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Lewis, Reece W.; Evans, Richard A.; Malic, Nino; Saito, Kei; Cameron, Neil R. (2016)
Publisher: Wiley - V C H Verlag GmbH & Co. KGaA
Languages: English
Types: Article
Subjects: SB

Classified by OpenAIRE into

mesheuropmc: parasitic diseases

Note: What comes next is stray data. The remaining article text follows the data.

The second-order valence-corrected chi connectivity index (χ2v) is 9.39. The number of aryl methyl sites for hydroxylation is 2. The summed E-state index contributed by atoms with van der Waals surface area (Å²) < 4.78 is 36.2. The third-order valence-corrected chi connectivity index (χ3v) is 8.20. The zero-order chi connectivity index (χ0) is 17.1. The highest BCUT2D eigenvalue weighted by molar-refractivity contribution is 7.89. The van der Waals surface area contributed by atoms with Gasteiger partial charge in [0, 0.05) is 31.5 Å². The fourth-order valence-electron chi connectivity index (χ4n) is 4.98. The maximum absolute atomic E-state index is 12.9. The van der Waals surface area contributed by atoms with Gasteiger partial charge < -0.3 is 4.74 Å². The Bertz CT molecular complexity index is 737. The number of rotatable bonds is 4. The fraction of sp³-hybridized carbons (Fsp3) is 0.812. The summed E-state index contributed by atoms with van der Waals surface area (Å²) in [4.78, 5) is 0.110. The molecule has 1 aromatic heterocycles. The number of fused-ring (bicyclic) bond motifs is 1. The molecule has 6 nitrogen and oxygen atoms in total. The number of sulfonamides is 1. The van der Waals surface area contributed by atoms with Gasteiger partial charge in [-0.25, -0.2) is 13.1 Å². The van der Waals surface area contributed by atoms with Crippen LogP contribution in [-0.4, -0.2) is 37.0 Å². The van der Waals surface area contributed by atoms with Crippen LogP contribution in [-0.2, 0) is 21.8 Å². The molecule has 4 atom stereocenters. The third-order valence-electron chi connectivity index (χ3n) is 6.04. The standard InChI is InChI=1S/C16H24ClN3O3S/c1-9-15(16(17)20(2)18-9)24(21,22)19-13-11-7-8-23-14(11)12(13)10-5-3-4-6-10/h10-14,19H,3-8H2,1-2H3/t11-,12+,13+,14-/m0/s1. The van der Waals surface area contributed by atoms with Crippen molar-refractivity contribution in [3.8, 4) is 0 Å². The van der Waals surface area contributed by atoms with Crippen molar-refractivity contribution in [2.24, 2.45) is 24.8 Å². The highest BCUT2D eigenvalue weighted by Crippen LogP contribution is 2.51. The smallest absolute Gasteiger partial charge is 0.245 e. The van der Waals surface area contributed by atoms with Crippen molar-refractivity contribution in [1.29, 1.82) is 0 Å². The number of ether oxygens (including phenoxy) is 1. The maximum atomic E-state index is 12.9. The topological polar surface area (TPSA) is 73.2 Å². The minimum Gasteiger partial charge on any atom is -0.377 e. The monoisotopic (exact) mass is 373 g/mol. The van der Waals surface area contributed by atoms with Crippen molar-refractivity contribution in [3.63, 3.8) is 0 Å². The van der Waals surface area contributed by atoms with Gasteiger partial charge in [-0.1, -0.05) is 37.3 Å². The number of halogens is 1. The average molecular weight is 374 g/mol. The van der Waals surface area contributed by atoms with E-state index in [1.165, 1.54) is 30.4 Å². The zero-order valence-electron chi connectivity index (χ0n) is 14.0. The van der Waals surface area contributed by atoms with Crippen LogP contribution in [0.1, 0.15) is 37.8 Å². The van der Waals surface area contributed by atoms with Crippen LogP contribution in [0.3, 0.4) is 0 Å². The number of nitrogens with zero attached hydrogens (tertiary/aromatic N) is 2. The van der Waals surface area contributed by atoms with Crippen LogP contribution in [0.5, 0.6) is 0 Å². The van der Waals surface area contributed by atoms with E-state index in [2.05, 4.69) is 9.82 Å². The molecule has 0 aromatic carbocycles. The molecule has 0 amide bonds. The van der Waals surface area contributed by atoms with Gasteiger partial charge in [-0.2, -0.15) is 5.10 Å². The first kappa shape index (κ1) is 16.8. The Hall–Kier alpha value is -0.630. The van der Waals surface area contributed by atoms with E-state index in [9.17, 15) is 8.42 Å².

The movement of a pesticide or herbicide to an off-target site during agricultural spraying can cause injury to wildlife, plants and contamination of surface water. This phenomenon is known as spray drift and can be controlled by spraying during favorable environmental conditions, and by using low drift nozzles and drift control adjuvants (DCAs). Polymeric DCAs are the most common type of DCA and function by increasing the droplet size produced during spraying. There are, however, two main drawbacks of polymeric DCAs; they are prone to mechanical degradation during spraying which reduces their performance and they can produce oversized drops which reduces the efficacy of the spray. In this trend article, existing DCA technology is reviewed including the mechanism through which they function. This then provides a platform for the discussion of novel polymeric architectures which have currently not been applied in DCA formulations.
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